Safety Dalton Hilliard summed up UCLA’s two-week training camp at Cal State San Bernardino in three words: “Sticky and hot.”
Safety Tevin McDonald had another view: “Brutal and tough.”
Wide receiver Ricky Marvray massaged that thought: “Hard and focused.”
The Conjunction Boys broke camp Thursday after 13 days nestled among the barren hills of the Inland Empire. There were nine consecutive days of triple-digit heat.
“We took this as almost a Bear Bryant-type thing with the ‘Junction Boys,’” Hilliard said. “We were going to beat the elements.”
But this was more than a furnace blast from the past. The steady message ground into the Bruins during their stay was that this is Jim Mora’s program.
The Bruins knew they had a new coach when Mora replaced Rick Neuheisel in December. They now seem to understand what kind of coach he is.
“This is absolutely Coach Mora’s program,” Marvray said. “He made clear what he’s about, and what we’re going to do and how we’re going to do it.”
What more could Mora have wanted from the San Bernardino experience?
The Bruins, 81-80 since their last Rose Bowl appearance in 1999, were 6-8 last season. Mora wanted to change course, and all roads led east.
He wanted to turn up the heat — or have Mother Nature do it for him — to put leather-skin toughness on the program.
That took its toll. Twenty-one players left practice for heat-related issues, as high temperatures ranged from 102 to 109 for nine days. Some players had multiple visits to cool-down tubs and training room IVs. UCLA was down to seven offensive linemen by the seventh day of practice.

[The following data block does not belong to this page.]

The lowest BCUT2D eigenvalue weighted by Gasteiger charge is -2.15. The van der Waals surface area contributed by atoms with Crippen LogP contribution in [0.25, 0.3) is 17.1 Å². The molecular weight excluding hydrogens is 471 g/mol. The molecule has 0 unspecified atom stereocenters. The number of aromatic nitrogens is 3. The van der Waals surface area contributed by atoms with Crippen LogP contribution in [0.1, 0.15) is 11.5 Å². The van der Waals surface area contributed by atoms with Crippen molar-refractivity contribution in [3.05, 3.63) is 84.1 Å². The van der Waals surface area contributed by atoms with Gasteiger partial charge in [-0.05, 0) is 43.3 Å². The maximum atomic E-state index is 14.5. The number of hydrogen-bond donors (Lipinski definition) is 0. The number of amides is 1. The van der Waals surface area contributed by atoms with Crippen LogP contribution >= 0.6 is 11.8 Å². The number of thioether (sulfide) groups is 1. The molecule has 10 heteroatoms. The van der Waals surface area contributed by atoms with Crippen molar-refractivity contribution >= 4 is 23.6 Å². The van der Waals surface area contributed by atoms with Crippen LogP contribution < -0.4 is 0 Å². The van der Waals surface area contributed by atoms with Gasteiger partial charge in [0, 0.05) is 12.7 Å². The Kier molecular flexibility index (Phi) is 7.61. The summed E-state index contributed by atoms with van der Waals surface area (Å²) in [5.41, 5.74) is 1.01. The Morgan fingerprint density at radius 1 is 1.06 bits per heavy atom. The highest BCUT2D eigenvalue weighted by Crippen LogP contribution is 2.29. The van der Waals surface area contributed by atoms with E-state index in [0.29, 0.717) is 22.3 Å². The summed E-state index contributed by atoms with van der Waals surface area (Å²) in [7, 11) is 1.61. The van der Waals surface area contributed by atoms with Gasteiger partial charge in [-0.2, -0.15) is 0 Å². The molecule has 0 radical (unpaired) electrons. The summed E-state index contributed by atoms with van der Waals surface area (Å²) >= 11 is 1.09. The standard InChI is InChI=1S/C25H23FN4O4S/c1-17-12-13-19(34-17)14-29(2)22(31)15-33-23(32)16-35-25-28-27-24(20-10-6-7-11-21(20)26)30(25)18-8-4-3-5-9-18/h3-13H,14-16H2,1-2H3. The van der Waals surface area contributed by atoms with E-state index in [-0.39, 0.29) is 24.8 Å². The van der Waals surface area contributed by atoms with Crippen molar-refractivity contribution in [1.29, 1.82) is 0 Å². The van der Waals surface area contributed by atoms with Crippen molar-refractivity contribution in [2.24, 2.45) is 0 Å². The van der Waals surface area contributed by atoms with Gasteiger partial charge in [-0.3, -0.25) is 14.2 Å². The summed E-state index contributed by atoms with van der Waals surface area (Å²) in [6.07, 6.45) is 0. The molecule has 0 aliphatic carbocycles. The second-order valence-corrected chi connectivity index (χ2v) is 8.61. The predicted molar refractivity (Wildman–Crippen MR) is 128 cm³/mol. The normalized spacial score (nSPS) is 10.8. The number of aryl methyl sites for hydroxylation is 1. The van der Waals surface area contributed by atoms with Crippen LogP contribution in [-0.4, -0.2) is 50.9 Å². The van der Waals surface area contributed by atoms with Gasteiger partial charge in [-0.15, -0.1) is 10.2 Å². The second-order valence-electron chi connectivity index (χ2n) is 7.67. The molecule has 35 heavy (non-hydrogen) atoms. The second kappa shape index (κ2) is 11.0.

“All these practices in this intense heat, that’s like depositing money in the bank,” Marvray said. “If we hit a bump during a game, where we’re down and things aren’t going our way, we pull a little cash out of the San Bernardino bank.”
Mora wanted players in lockstep, so he had them shoulder to shoulder, four to a room.
The Bruins were mixed and matched. Freshmen lived with seniors. Offensive players with defensive players. McDonald said that “getting a guy up at 6 a.m. or cleaning the room together brings you closer.”
Mora said, “I wanted them to develop a little bit of trust in each other. If you trust a guy off the field, know a little bit about him, it’s easy to trust him on it.”
But a key component of training camp was Mora’s vocal cords. He verbally prodded, pushed players forward, and assistant coaches sometimes as well.
During one practice, after the team was lethargic through the first two drills, he restarted things from the beginning. Another day, when players jogged up the field for the next drill, he sent them back to sprint up the field.